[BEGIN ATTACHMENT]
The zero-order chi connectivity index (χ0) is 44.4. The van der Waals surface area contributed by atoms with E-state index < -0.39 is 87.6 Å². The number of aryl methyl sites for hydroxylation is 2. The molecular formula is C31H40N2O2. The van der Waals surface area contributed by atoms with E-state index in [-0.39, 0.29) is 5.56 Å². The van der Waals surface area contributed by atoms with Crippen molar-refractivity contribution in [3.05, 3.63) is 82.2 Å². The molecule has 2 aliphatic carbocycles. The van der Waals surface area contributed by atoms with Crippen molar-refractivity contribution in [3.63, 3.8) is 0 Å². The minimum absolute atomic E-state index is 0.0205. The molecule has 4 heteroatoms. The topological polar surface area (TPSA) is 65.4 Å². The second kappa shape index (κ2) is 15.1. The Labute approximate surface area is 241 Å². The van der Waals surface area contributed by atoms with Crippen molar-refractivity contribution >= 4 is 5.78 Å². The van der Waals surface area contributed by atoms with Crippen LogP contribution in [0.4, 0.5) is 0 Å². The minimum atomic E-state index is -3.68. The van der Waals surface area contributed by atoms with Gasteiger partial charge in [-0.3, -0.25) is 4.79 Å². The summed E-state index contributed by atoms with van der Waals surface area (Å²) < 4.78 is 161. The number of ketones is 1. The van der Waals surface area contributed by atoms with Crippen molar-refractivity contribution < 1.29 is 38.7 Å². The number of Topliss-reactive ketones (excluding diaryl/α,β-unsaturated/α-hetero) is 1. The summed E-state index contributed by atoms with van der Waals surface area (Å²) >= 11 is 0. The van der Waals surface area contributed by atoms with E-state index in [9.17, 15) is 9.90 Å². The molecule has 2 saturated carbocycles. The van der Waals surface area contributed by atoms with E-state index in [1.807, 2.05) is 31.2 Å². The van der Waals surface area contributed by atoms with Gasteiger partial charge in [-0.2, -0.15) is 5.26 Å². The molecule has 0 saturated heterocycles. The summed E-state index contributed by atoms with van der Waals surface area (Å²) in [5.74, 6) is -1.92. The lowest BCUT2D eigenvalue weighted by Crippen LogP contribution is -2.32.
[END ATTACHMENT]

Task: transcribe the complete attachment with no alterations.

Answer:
The zero-order chi connectivity index (χ0) is 44.4. The van der Waals surface area contributed by atoms with E-state index < -0.39 is 87.6 Å². The number of aryl methyl sites for hydroxylation is 2. The molecular formula is C31H40N2O2. The van der Waals surface area contributed by atoms with E-state index in [-0.39, 0.29) is 5.56 Å². The van der Waals surface area contributed by atoms with Crippen molar-refractivity contribution in [3.05, 3.63) is 82.2 Å². The molecule has 2 aliphatic carbocycles. The van der Waals surface area contributed by atoms with Crippen molar-refractivity contribution in [3.63, 3.8) is 0 Å². The minimum absolute atomic E-state index is 0.0205. The molecule has 4 heteroatoms. The topological polar surface area (TPSA) is 65.4 Å². The second kappa shape index (κ2) is 15.1. The Labute approximate surface area is 241 Å². The van der Waals surface area contributed by atoms with Crippen molar-refractivity contribution >= 4 is 5.78 Å². The van der Waals surface area contributed by atoms with Crippen LogP contribution in [0.4, 0.5) is 0 Å². The minimum atomic E-state index is -3.68. The van der Waals surface area contributed by atoms with Gasteiger partial charge in [-0.3, -0.25) is 4.79 Å². The summed E-state index contributed by atoms with van der Waals surface area (Å²) < 4.78 is 161. The number of ketones is 1. The van der Waals surface area contributed by atoms with Crippen molar-refractivity contribution < 1.29 is 38.7 Å². The number of Topliss-reactive ketones (excluding diaryl/α,β-unsaturated/α-hetero) is 1. The summed E-state index contributed by atoms with van der Waals surface area (Å²) >= 11 is 0. The van der Waals surface area contributed by atoms with E-state index in [9.17, 15) is 9.90 Å². The molecule has 2 saturated carbocycles. The van der Waals surface area contributed by atoms with E-state index in [1.807, 2.05) is 31.2 Å². The van der Waals surface area contributed by atoms with Gasteiger partial charge in [-0.2, -0.15) is 5.26 Å². The molecule has 0 saturated heterocycles. The summed E-state index contributed by atoms with van der Waals surface area (Å²) in [5.74, 6) is -1.92. The lowest BCUT2D eigenvalue weighted by Crippen LogP contribution is -2.32.